I hope finals week is treating all of you well. That being said, it’s been a challenging year, and I know everyone is likely busy and/or exhausted, so I wanted to share something a little lighter before the semester is out.
This is a brief Stephen Colbert interview with Toni Morrison back from 2014, when he had his old show. For those not familiar with his shtick, his character is a far-right conservative that often brings arguments to their extremes–needless to say, he’s brutally sarcastic. This interview is short, but very entertaining, and, in typical fashion, Morrison manages to share some wisdom in the middle of it all. I hope you all enjoy it as much as I did.
In today’s final meeting, my group and I spoke about what we have taken away from this semester, and I thought I might share some of the ideas that I took away from the conversation. To begin, I shared some of my own thoughts about the final assignment. I am most interested in exploring Morrison’s storytelling and her “repetition with a difference,” as Linda Krumholz observes. When considering this technique, I am brought back to Saidiya Hartman’s “Venus in Two Acts,” in which Hartman both “mimes the violence of the archive and attempts to redress it by describing as fully as possible the conditions that determine the [historical racial and gender prejudice] and that dictate [the victim’s] silence.” Rehashing the oppression of the slave trade could be dangerous to the black community, but it also has the power to begin redressing the lasting prejudice faced by the black community throughout the last few centuries. Continue reading “Thoughts on the Final Meeting”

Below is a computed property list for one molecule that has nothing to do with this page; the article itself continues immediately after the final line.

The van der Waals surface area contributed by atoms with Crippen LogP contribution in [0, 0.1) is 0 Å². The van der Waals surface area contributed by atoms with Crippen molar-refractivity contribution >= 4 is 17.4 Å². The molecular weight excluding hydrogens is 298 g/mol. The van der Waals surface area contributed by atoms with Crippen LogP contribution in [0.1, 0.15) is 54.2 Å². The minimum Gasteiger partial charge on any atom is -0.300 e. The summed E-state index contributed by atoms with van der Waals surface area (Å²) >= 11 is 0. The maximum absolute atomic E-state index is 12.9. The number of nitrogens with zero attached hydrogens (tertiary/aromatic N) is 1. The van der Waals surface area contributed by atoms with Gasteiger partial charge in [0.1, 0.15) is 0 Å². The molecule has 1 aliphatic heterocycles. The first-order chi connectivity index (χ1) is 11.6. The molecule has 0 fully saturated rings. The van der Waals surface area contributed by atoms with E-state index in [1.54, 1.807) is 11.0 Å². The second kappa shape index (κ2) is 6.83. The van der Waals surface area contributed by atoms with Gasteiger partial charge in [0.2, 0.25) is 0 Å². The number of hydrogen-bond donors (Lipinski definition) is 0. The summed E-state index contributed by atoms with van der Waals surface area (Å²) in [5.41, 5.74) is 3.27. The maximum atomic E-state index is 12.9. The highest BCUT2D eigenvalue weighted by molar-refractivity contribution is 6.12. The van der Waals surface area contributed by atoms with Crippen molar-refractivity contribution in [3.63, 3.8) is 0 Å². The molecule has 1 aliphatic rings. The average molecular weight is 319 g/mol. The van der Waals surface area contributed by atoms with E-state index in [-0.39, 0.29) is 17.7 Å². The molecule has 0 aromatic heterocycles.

So I’ve been struggling trying to come up with what to write for a final post. I mentioned to a majority of you in class that I am interested in writing on Morrison’s discourse on religion. This made me decide to go on a hunt to see if I could find Bible references that correspond with Morrison’s works, as her works clearly focus on western religion. Continue reading “Morrison and the Bible”
I took one creative writing class last semester just because I figured I’d give it a try, so in no way am I an expert in creative writing. I just remember that I learned “Form is never more than an expression of content.” It made me think about how Toni Morrison uses the structure of the novel to write and how important that is for the messages she tries to get across. I think that novels give her enough space to create multiple characters, giving multiple perspectives which emphasize the necessity of varying interpretations, instead of relying on “the single story.” Continue reading “Toni Morrison’s relation to novels”
Today one of the topics that was discussed in one of the groups I was in was the idea of bringing hip hop and rap into classrooms and relating it to literature, current events, etc. I previously attended Quinnipiac University in Hamden, CT and in my sociology class, we had a guest lecture by another QU professor who teaches a very similar class in his free time at a New Haven high school. Continue reading “Hip Hop in the Classroom “Crossroads Collective””
Despite having the syllabus all semester and never hearing anything about it, I assumed for the majority of the course that there would be some kind of big analytical paper about Toni Morrison’s trilogy to do at the end. I had this imaginary assignment in the back of my head for months and I was certain that I would write this paper about Toni Morrison’s structure and organization, as it is what has stood out to me most in all of the novels we’ve covered.